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Old 12-25-2010, 08:38 AM   #1
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2" x 2" timber cut down

i have a 2" x 2" hardwood post which is 80 inches long. i want to cut this timber down to 2" x 1" at the top and 2" x 2" at the opposite end. i assume this can be done using a circular saw and a wedge and i would welcome any advise please raymondj.


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Old 12-25-2010, 11:01 AM   #2
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snap a chalk line, circular saw, steady hands...


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Old 12-25-2010, 06:17 PM   #3
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You can also use a table saw. It's easier to see the line.
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Old 12-26-2010, 10:19 AM   #4
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Am not sure what you mean when you suggest a "wedge" with a circular saw. I agree with Ron6519 and the use of a table saw. The chalk line sounds like a good idea as well, but I would add that it may be a good idea to check on board straightness before doing so. Snapping a straight chalk line on a crooked board may not yield the results for which you are looking.

A band saw might also be a good choice, if you have access to one.
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Old 12-27-2010, 01:19 PM   #5
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Originally Posted by oberkc View Post
Am not sure what you mean when you suggest a "wedge" with a circular saw.
Not sure if this is what the OP meant, but this is what comes to mind for me. Using two equal pieces of lumber, and with the red piece being the wedge, it might be possible to use a guide or fence along the left board, and cutting on the blue line, get a straight angled cut on the second board. Clear as mud?

Disclaimer! Keep in mind my name. I've never done this, and would have to give a lot of thought to how to safely secure the pieces together while cutting.
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Old 12-27-2010, 03:16 PM   #6
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There is a special tool which looks exactly like what Blondesense posted. I got mine at Sears a long time ago, it was called a taper jig, consisted of two aluminum bars connected by a hinge, with a measuring gage (degrees, or inches per foot). In your case, you want to rip off an inch in 80 inches, so you would set the gage to approximately 1/7 inch per foot. Not perfectly accurate, and it only works with a table saw.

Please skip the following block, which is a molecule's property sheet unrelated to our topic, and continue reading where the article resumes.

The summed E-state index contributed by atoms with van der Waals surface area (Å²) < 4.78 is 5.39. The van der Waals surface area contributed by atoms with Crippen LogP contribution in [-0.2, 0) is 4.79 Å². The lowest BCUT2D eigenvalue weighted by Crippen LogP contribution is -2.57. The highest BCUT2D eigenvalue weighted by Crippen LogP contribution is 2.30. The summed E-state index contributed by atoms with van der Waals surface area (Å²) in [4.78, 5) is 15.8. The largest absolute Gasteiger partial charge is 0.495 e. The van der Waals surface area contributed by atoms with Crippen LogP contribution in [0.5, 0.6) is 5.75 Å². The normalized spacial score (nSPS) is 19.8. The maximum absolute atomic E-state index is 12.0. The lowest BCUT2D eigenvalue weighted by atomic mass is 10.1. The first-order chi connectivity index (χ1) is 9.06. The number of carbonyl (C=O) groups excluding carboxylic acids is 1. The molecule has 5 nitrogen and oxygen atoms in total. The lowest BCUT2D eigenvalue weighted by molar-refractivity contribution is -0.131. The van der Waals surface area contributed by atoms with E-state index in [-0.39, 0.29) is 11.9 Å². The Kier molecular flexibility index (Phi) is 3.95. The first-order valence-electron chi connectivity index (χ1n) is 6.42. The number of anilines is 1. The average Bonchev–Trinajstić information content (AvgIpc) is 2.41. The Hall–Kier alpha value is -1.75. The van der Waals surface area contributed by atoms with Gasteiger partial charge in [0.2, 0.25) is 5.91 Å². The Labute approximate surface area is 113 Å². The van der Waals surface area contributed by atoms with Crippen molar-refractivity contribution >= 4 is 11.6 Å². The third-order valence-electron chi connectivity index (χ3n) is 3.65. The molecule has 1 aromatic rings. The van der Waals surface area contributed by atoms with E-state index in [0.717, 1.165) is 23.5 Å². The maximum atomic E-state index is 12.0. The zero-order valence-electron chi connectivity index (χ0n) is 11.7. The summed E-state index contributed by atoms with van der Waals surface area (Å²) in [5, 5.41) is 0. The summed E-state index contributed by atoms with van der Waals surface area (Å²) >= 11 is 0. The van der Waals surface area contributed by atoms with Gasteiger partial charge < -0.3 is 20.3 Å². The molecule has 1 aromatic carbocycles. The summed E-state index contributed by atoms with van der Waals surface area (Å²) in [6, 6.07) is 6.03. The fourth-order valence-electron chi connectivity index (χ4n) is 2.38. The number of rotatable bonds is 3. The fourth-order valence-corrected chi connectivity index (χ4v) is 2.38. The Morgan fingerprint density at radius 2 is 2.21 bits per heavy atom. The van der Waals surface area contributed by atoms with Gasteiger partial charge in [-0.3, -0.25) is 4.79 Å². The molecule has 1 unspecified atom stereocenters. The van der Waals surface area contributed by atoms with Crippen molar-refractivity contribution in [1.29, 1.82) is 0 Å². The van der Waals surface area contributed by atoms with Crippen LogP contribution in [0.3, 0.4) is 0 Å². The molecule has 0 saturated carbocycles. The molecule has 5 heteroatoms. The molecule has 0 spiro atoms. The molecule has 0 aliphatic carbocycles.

I would not try to hand saw this with a circular saw, you are unlikely to get a straight cut. Similarly, hand sawing this with a table saw is serious trouble, likely to be dangerous. My jig cost about $10, and has proven very handy over the years cutting tapered legs for furniture. I recommend it.

As an alternative, if you do not want to buy the jig, and you have a router, you can set the board up with an angled fence, and use that to make the cuts. If you do that, make sure you use an extra board of identical thickness to provide a flat surface to run the router on.
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Old 12-28-2010, 02:17 AM   #7
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table saw would be the best, IF you are comfortable with one. One of the shim cutting devices would work as well, however if it's just a one time thing you probably don't need it. (they are usually used on jobsites for production, cutting a lot of shims)

A circular saw and a chalkline will do the job if you aren't comfortable with a table saw, just take your time and use a fine finish blade if you want it to be pretty. Practice on some scraps first.


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